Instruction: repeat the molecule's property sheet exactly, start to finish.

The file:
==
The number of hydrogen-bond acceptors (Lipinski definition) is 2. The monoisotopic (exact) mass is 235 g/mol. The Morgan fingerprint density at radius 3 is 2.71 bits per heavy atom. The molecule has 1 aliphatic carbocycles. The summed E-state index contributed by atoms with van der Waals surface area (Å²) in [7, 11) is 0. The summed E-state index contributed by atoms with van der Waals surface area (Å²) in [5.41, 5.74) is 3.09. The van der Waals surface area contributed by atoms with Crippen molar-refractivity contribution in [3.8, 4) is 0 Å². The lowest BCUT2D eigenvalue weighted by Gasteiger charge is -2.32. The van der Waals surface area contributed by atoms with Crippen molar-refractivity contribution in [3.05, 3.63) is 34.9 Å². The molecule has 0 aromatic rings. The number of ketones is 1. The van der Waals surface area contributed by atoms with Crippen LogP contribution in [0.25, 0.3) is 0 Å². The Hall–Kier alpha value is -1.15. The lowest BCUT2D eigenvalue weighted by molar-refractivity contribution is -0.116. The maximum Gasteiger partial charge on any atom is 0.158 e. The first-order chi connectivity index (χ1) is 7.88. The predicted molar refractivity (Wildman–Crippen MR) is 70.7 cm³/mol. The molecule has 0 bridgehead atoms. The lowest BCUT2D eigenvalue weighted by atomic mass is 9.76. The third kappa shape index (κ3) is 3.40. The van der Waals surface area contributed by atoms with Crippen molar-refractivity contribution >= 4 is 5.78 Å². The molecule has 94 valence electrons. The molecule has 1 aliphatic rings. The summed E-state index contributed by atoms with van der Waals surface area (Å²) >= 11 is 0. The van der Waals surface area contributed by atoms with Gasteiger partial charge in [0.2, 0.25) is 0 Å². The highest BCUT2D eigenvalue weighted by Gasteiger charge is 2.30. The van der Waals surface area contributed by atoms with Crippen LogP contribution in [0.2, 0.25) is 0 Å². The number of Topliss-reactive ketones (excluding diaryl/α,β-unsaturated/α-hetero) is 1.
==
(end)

The number of hydrogen-bond acceptors (Lipinski definition) is 2. The monoisotopic (exact) mass is 235 g/mol. The Morgan fingerprint density at radius 3 is 2.71 bits per heavy atom. The molecule has 1 aliphatic carbocycles. The summed E-state index contributed by atoms with van der Waals surface area (Å²) in [7, 11) is 0. The summed E-state index contributed by atoms with van der Waals surface area (Å²) in [5.41, 5.74) is 3.09. The van der Waals surface area contributed by atoms with Crippen molar-refractivity contribution in [3.8, 4) is 0 Å². The lowest BCUT2D eigenvalue weighted by Gasteiger charge is -2.32. The van der Waals surface area contributed by atoms with Crippen molar-refractivity contribution in [3.05, 3.63) is 34.9 Å². The molecule has 0 aromatic rings. The number of ketones is 1. The van der Waals surface area contributed by atoms with Crippen LogP contribution in [0.25, 0.3) is 0 Å². The Hall–Kier alpha value is -1.15. The lowest BCUT2D eigenvalue weighted by molar-refractivity contribution is -0.116. The maximum Gasteiger partial charge on any atom is 0.158 e. The first-order chi connectivity index (χ1) is 7.88. The predicted molar refractivity (Wildman–Crippen MR) is 70.7 cm³/mol. The molecule has 0 bridgehead atoms. The lowest BCUT2D eigenvalue weighted by atomic mass is 9.76. The third kappa shape index (κ3) is 3.40. The van der Waals surface area contributed by atoms with Crippen molar-refractivity contribution >= 4 is 5.78 Å². The molecule has 94 valence electrons. The molecule has 1 aliphatic rings. The summed E-state index contributed by atoms with van der Waals surface area (Å²) >= 11 is 0. The van der Waals surface area contributed by atoms with Gasteiger partial charge in [0.2, 0.25) is 0 Å². The highest BCUT2D eigenvalue weighted by Gasteiger charge is 2.30. The van der Waals surface area contributed by atoms with Crippen LogP contribution in [0.2, 0.25) is 0 Å². The number of Topliss-reactive ketones (excluding diaryl/α,β-unsaturated/α-hetero) is 1.